This basically meant that the offspring of sleeping too much (as was the case with Ruhondeza), is pain and suffering, and this was the story that was passed on from generation to generation. Parents advised their children to learn to wake up early, start work early and avoid sleeping during working hours or hiding in the granary or anywhere else to sleep, lest they end up *blind, homeless and in pain like Ruhondeza Mwene Busasi

And that is the long story that my people (the Bakiga) used to tell, about a man, we now know as Ruhondeza Mwene Busasi

Note: This tale was originally compiled by:  Kazooba Ka' Nyamuhanga, Omukiga omuruganda rwa Basigyi,  omuzooba omu Bazooba  ba Mparo, abatanywa maizi kandi aba tanyata,  edited and adapted by Vivian Birchall for an Africa2U episode, on Acton TV

Acknowledgment:- Scovia Kyarisiima                        

Dancing Kizino with Anne Kansiime, a Ugandan Comedian  


Africa- The Oldest Economy

Africa has the oldest economic activity in the world, logically so because it is where mankind originated. This economic activity includes crop production, domesticated animals, tool making, hunting, fishing, traditional markets, and creating specialized economic activity communities such as fishing villages, to mention but a few.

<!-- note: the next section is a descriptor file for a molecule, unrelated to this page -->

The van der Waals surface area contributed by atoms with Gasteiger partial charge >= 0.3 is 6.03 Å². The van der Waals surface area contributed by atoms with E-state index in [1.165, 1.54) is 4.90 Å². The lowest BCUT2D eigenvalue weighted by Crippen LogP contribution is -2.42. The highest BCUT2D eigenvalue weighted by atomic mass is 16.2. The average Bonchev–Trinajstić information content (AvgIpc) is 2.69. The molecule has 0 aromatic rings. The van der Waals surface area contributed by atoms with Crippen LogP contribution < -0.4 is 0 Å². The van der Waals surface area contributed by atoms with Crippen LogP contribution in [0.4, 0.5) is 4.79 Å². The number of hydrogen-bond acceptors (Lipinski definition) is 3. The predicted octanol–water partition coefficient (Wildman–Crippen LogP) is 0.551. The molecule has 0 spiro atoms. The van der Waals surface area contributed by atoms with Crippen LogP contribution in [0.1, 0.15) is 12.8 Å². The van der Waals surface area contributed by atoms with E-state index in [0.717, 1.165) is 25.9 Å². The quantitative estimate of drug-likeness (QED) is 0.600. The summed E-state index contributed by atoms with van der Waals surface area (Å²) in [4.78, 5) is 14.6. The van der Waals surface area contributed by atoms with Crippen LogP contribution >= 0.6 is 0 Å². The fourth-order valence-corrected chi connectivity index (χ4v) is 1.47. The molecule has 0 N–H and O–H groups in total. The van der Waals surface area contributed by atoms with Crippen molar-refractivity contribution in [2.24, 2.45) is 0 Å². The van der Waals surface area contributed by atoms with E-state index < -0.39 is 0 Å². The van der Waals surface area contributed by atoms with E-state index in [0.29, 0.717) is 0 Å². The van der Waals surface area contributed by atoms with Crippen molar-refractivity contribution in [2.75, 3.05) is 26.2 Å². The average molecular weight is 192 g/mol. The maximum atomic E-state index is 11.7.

The continent boasts of some of the greatest civilizations in the world and the spread of civilization on the continent led to the rise of cities and empires which boosted trade with each other, evidenced by the trade routes that in some cases were also migratory routes. 
Looking back at pre-colonial Africa, agriculture is believed to have been practiced mostly along rivers, because there were not many advanced tools for clearing forests to make room for agriculture. Both simple and advanced ideas and technologies were continuously implemented and spread through the continent, and eventually immigrants from Africa spread some practices and skills to the other parts of the world. Of course as humankind migrated within and out of the continent, they introduced different products to their new settlements.